And, while the above arguments go back and forth, with factual illustrations and theoretical considerations, China is being analyzed in historical, comparative and Asian contexts. With the exception of some 150 years, at least for the past 5-600 years, China has been not only different from the West (and its capitalist models), but also very affluent. The differences come in many ways: military outlook and projection of power, trade, state institutions, relationships between the state and its citizens/other states, productivity, innovation and on and on. In fact, Arrighi seems to infer that, for the most part of that time interval, the Chinese have been as much closer to a free market system as far away from the capitalist system.
Close to the end of the book, one sees that Arrighi does not necessarily advance a comprehensive thesis to explain even the next 50 years, but leaves the reader better equipped to continue the inferential process he started. To summarize, this process consists of the study of theoretical frameworks, historical analogies between/among capitalist powers, comparative perspectives on China and the reduction of capitalist alternatives, by elimination, for the USA. Also by limiting the range of the capitalist alternative(s) in their current and historical forms, we are left to witness for ourselves the evolution, the tradeoffs, and ultimately the future of China itself.
This is a book that will most probably anchor the conversation about the 21st Century for some time to come. The wide spectrum for Arrighi's analysis provides for an integrated approach across several fields, which so far have been studied in isolation at best.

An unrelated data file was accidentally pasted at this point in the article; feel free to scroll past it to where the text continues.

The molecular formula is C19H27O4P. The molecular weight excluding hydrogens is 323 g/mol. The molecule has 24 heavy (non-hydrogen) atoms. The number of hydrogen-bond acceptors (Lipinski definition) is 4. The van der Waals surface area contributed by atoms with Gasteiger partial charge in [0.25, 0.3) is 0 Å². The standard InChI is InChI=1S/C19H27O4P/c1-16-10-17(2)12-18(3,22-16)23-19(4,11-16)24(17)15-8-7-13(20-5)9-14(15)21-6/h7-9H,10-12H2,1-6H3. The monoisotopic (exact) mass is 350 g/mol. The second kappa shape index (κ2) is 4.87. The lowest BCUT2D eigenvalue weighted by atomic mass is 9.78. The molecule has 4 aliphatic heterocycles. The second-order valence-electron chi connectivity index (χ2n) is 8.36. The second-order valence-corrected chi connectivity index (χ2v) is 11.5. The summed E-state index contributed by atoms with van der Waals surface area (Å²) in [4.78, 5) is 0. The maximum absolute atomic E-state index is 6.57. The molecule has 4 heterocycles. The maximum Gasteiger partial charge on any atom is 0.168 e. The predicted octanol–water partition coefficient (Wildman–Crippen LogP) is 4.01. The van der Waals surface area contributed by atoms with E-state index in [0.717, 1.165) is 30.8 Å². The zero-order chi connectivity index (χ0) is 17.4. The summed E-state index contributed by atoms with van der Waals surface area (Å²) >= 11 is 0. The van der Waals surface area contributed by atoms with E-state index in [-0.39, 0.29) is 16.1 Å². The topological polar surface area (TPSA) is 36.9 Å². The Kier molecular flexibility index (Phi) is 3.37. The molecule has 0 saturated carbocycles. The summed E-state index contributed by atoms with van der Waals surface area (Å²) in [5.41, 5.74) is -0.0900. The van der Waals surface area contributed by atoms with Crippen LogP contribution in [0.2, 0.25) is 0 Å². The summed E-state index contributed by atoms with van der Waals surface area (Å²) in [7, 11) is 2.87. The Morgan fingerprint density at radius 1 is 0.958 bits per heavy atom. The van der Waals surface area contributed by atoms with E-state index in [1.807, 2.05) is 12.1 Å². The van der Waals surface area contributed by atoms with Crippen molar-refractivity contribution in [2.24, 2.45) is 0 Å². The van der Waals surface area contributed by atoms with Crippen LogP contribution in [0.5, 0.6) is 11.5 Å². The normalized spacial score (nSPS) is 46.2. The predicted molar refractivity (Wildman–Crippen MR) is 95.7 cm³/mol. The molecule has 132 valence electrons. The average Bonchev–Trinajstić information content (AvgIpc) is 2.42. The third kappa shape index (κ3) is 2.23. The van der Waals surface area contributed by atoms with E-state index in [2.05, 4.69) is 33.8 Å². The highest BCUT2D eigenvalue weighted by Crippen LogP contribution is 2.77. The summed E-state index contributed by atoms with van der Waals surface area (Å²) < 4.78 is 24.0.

How can the reader benefit more? By tightening the argument and the text itself--maybe Arrighi needs to decide who his readers are. For the public at large, a Foreign Affairs article may do it. For the more academically inclined, it is not clear how/why the events of the last 10-15 years in the US fit Arrighi's framework. Indeed, Arrighi belongs to the school of thought dating the end of the US capitalist supremacy in the 1970s. So, if the US decline started in the '70s, how was it possible for the economical revival of the '90s? In other words, was the economic revival of the '90s in contradiction with Arrighi's earlier thesis? According to the author, Britain had also gone through a similar period of economic boom at the end of the 19th century--decline, sudden prosperity followed by decline and two world wars. Reconciling current events with-in a longue durée approach may look artificial/arbitrary/a posteriori. For example, was the Project for the New American Century historically immanent, or the result of voting accidents in Florida? On the other hand, a lot of the last 8 year events seem to follow the path indicated by Arrighi. After this book was published, even the paragons of capitalism, aka the US financial system, have entered a deep structural crisis. Moreover, if we are to consider the volume of inputs alone, the US has no place to grow unless the Chinese stumble at their own (Adam Smithian-) game. At a different level, I suspect there will be some to quarrel with Arrighi's implicit higher valuation of free markets relative to capitalism. They'll probably be quick to say that the "old" left may be redefining itself in terms of opposing capitalism with free markets instead of socialism...
All in all, the reader will be well rewarded by reading this book and perhaps follow its author all the way into the pages of the New Left Review magazine.
This book helped me crystallize a whole number of ideas, which I could well summon up into an Open Letter, for O8:
Small is Beautiful!
Small(er) enterprise is better than (quasi-)monopolies;
Universal healthcare is both good and necessary;
Let wages converge lower;
Put money into the following infrastructures: education, energy efficiency, internet, transportation;
Encourage innovation and exports;
Bring smart people in, our universities should be the Ellis Island of the 21 Century!
2009 Addendum: Like it or not, even 20 years after the fall of Communism, Marxist critique of capitalism is still ahead in making sense out of our times.
Most helpful customer reviews on Amazon.com